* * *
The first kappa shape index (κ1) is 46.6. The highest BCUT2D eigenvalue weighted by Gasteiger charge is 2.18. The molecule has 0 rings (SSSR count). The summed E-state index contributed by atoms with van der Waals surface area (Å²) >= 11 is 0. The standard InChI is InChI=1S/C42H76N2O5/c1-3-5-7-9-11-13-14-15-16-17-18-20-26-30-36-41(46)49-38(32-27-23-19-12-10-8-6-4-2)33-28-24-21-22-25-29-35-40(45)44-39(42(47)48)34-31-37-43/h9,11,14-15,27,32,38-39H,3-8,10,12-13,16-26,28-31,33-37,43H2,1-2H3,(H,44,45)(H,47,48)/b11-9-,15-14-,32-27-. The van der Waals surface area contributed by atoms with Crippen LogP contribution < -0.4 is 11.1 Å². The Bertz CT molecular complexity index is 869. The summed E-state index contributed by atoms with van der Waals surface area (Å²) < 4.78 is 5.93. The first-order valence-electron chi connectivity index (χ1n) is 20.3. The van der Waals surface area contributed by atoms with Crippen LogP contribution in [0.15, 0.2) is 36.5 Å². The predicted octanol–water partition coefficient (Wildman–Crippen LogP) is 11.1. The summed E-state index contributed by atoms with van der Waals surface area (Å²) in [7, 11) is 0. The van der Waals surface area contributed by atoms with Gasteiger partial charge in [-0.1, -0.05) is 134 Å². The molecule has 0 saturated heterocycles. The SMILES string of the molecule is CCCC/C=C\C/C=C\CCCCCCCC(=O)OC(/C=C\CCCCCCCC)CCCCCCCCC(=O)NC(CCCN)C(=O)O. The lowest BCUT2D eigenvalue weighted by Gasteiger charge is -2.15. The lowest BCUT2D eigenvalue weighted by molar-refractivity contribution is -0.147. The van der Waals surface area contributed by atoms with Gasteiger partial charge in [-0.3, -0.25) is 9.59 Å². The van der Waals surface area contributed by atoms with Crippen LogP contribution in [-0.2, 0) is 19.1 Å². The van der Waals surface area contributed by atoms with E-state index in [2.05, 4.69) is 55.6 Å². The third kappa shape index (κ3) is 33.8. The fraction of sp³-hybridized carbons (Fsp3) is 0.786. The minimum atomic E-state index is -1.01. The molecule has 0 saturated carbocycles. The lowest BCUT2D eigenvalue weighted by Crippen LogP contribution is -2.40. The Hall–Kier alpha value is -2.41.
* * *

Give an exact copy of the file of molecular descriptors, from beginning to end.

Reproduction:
The first kappa shape index (κ1) is 46.6. The highest BCUT2D eigenvalue weighted by Gasteiger charge is 2.18. The molecule has 0 rings (SSSR count). The summed E-state index contributed by atoms with van der Waals surface area (Å²) >= 11 is 0. The standard InChI is InChI=1S/C42H76N2O5/c1-3-5-7-9-11-13-14-15-16-17-18-20-26-30-36-41(46)49-38(32-27-23-19-12-10-8-6-4-2)33-28-24-21-22-25-29-35-40(45)44-39(42(47)48)34-31-37-43/h9,11,14-15,27,32,38-39H,3-8,10,12-13,16-26,28-31,33-37,43H2,1-2H3,(H,44,45)(H,47,48)/b11-9-,15-14-,32-27-. The van der Waals surface area contributed by atoms with Crippen LogP contribution < -0.4 is 11.1 Å². The Bertz CT molecular complexity index is 869. The summed E-state index contributed by atoms with van der Waals surface area (Å²) < 4.78 is 5.93. The first-order valence-electron chi connectivity index (χ1n) is 20.3. The van der Waals surface area contributed by atoms with Crippen LogP contribution in [0.15, 0.2) is 36.5 Å². The predicted octanol–water partition coefficient (Wildman–Crippen LogP) is 11.1. The summed E-state index contributed by atoms with van der Waals surface area (Å²) in [7, 11) is 0. The van der Waals surface area contributed by atoms with Gasteiger partial charge in [-0.1, -0.05) is 134 Å². The molecule has 0 saturated heterocycles. The SMILES string of the molecule is CCCC/C=C\C/C=C\CCCCCCCC(=O)OC(/C=C\CCCCCCCC)CCCCCCCCC(=O)NC(CCCN)C(=O)O. The lowest BCUT2D eigenvalue weighted by Gasteiger charge is -2.15. The lowest BCUT2D eigenvalue weighted by molar-refractivity contribution is -0.147. The van der Waals surface area contributed by atoms with Gasteiger partial charge in [-0.3, -0.25) is 9.59 Å². The van der Waals surface area contributed by atoms with Crippen LogP contribution in [-0.2, 0) is 19.1 Å². The van der Waals surface area contributed by atoms with E-state index in [2.05, 4.69) is 55.6 Å². The third kappa shape index (κ3) is 33.8. The fraction of sp³-hybridized carbons (Fsp3) is 0.786. The minimum atomic E-state index is -1.01. The molecule has 0 saturated carbocycles. The lowest BCUT2D eigenvalue weighted by Crippen LogP contribution is -2.40. The Hall–Kier alpha value is -2.41.